Overall it’s been a typical winter for HEA, Gallagher said, with scattered outages here and there. But at least one stretch of more-frequent outages also is typical for the winter.

“It always seems like we’re going to have a two- to three-week period where the weather turns on us and we’re faced with outages,” he said.

One area that does still depend on tried-and-true technology is in reporting outages. HEA requests that members pick up a phone and call 888-8OUTAGE (888-868-8243).

“The system is at the point where we can tell when there’s an outage at a meter, but with 30,000 meters it doesn’t necessarily come to us right away,” Gallagher said. “So there’s always the possibility that if there’s an outage and it’s not called in we’re not necessarily going to know about it. That remains a very important function of our membership.”

Clearing trees away from transmission lines in the utility right of way is an ongoing annual project, but one which only goes so far — 20 feet, to be exact — in preventing tree-related outage problems. The right of way is only 10 feet on each side of the centerline, Gallagher said.

“That’s really not that great of a right of way because obviously the trees are larger than that,” he said.

More effective in preventing problems is removing threatening trees on private property beyond the right of way, but that’s not covered by HEA’s annual maintenance budget. The Kenai Peninsula Borough, however, got a $1 million legislative appropriation in 2012 to do just that. HEA examined its transmission lines and outage patterns and determined where the money could best be put to use — neighborhoods in North Kenai, such as South Miller Loop, that have seen frequent tree-related outages in recent years. The borough contacted property owners and began work clearing trees this fall.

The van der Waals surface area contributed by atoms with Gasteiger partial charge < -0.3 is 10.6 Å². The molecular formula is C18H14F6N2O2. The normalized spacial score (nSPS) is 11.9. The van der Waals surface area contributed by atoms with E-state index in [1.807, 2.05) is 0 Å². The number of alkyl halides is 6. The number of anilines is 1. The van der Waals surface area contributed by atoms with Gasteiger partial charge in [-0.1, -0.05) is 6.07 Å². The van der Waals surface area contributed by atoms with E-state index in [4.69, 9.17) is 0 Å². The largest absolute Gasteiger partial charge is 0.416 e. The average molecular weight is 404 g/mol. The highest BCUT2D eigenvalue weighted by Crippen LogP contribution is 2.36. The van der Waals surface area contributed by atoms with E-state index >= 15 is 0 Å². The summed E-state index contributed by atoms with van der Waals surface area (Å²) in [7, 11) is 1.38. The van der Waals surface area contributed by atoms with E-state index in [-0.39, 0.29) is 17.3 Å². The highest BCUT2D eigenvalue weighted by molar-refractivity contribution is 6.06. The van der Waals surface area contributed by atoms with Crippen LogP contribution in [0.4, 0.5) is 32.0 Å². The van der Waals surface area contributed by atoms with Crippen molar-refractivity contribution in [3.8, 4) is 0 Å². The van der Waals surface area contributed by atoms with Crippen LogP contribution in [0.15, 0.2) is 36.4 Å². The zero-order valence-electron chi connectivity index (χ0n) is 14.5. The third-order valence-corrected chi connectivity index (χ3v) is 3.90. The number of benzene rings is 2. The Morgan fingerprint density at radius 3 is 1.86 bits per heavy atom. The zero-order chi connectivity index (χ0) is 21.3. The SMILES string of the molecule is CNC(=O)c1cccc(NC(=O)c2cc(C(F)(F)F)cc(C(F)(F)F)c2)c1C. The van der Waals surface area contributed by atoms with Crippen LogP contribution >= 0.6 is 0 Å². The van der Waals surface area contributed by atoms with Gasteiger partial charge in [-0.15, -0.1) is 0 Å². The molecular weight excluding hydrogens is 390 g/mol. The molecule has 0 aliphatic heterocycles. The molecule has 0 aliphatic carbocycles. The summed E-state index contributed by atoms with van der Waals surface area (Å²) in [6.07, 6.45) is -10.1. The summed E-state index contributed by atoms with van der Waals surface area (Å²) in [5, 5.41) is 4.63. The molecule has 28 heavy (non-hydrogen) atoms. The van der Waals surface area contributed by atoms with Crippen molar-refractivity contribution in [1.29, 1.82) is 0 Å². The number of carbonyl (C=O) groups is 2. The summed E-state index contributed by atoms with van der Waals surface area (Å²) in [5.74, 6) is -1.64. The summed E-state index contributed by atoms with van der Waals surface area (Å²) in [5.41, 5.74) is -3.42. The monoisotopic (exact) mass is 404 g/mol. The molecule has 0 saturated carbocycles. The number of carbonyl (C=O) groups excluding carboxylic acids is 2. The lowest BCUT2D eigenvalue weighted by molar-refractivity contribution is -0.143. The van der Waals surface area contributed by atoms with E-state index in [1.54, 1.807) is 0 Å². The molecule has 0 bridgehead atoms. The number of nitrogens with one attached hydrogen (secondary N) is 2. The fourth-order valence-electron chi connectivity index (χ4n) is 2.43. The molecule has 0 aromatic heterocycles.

Photos courtesy of Homer Electric Association. HEA crews have been upgrading a backup transmission line along the Kenai Spur Highway from Soldotna to Nikiski, such as this new pole near Beaver Creek in Kenai.

Photos courtesy of Homer Electric Association. HEA crews have been upgrading a backup transmission line along the Kenai Spur Highway from Soldotna to Nikiski, such as this new pole near Beaver Creek in Kenai.

Residents all the way from Soldotna to Nikiski will benefit from another project currently underway, one which they’ve likely seen happening. All along the Kenai Spur Highway crews are swapping out power poles and stringing new line to upgrade a redundant loop to a higher capacity. A 115-kilovolt transmission line carries power along that corridor, with a 69-kV backup loop at the ready in case there’s a problem with the main line. But the 69-kV line simply isn’t robust enough to carry that load, so the redundant line was essentially useless.

Another state appropriation, this one in 2011, provided $18 million to upgrade the backup line to provide a full 115-kV loop serving the area.

“Before, if one part went down, we couldn’t transfer everything over because we just didn’t have the capability to do that with the 69-kV line. Now we will have a redundant loop which will be a huge impact and a great source of improved reliability,” Gallagher said.